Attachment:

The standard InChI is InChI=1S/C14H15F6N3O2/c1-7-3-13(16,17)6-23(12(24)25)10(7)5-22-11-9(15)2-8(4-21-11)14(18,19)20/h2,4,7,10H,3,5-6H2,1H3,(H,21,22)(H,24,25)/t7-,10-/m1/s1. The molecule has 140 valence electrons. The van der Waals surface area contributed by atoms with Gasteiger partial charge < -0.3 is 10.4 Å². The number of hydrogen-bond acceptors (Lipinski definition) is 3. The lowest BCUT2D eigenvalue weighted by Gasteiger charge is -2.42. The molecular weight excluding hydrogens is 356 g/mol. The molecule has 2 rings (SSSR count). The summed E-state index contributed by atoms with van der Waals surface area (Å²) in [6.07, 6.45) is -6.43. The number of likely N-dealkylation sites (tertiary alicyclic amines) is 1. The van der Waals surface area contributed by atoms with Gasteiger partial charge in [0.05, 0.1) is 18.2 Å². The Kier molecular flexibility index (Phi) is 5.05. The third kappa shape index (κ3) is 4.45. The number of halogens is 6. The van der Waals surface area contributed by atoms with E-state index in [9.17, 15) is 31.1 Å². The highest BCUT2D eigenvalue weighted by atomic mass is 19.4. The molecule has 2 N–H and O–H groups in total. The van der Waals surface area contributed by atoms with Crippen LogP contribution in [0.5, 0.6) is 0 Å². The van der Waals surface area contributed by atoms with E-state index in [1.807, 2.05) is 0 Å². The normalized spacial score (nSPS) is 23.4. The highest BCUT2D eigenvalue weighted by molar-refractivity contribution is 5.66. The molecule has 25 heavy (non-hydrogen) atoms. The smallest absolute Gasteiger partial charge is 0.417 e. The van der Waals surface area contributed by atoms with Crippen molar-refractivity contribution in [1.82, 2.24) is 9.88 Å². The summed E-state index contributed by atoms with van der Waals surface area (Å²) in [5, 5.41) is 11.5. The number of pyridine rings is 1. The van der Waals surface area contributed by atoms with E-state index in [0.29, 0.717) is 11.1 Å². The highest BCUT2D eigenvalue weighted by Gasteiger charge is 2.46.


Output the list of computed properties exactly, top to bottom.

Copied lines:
The standard InChI is InChI=1S/C14H15F6N3O2/c1-7-3-13(16,17)6-23(12(24)25)10(7)5-22-11-9(15)2-8(4-21-11)14(18,19)20/h2,4,7,10H,3,5-6H2,1H3,(H,21,22)(H,24,25)/t7-,10-/m1/s1. The molecule has 140 valence electrons. The van der Waals surface area contributed by atoms with Gasteiger partial charge < -0.3 is 10.4 Å². The number of hydrogen-bond acceptors (Lipinski definition) is 3. The lowest BCUT2D eigenvalue weighted by Gasteiger charge is -2.42. The molecular weight excluding hydrogens is 356 g/mol. The molecule has 2 rings (SSSR count). The summed E-state index contributed by atoms with van der Waals surface area (Å²) in [6.07, 6.45) is -6.43. The number of likely N-dealkylation sites (tertiary alicyclic amines) is 1. The van der Waals surface area contributed by atoms with Gasteiger partial charge in [0.05, 0.1) is 18.2 Å². The Kier molecular flexibility index (Phi) is 5.05. The third kappa shape index (κ3) is 4.45. The number of halogens is 6. The van der Waals surface area contributed by atoms with E-state index in [9.17, 15) is 31.1 Å². The highest BCUT2D eigenvalue weighted by atomic mass is 19.4. The molecule has 2 N–H and O–H groups in total. The van der Waals surface area contributed by atoms with Crippen LogP contribution in [0.5, 0.6) is 0 Å². The van der Waals surface area contributed by atoms with E-state index in [1.807, 2.05) is 0 Å². The normalized spacial score (nSPS) is 23.4. The highest BCUT2D eigenvalue weighted by molar-refractivity contribution is 5.66. The molecule has 25 heavy (non-hydrogen) atoms. The smallest absolute Gasteiger partial charge is 0.417 e. The van der Waals surface area contributed by atoms with Crippen molar-refractivity contribution in [1.82, 2.24) is 9.88 Å². The summed E-state index contributed by atoms with van der Waals surface area (Å²) in [5, 5.41) is 11.5. The number of pyridine rings is 1. The van der Waals surface area contributed by atoms with E-state index in [0.29, 0.717) is 11.1 Å². The highest BCUT2D eigenvalue weighted by Gasteiger charge is 2.46.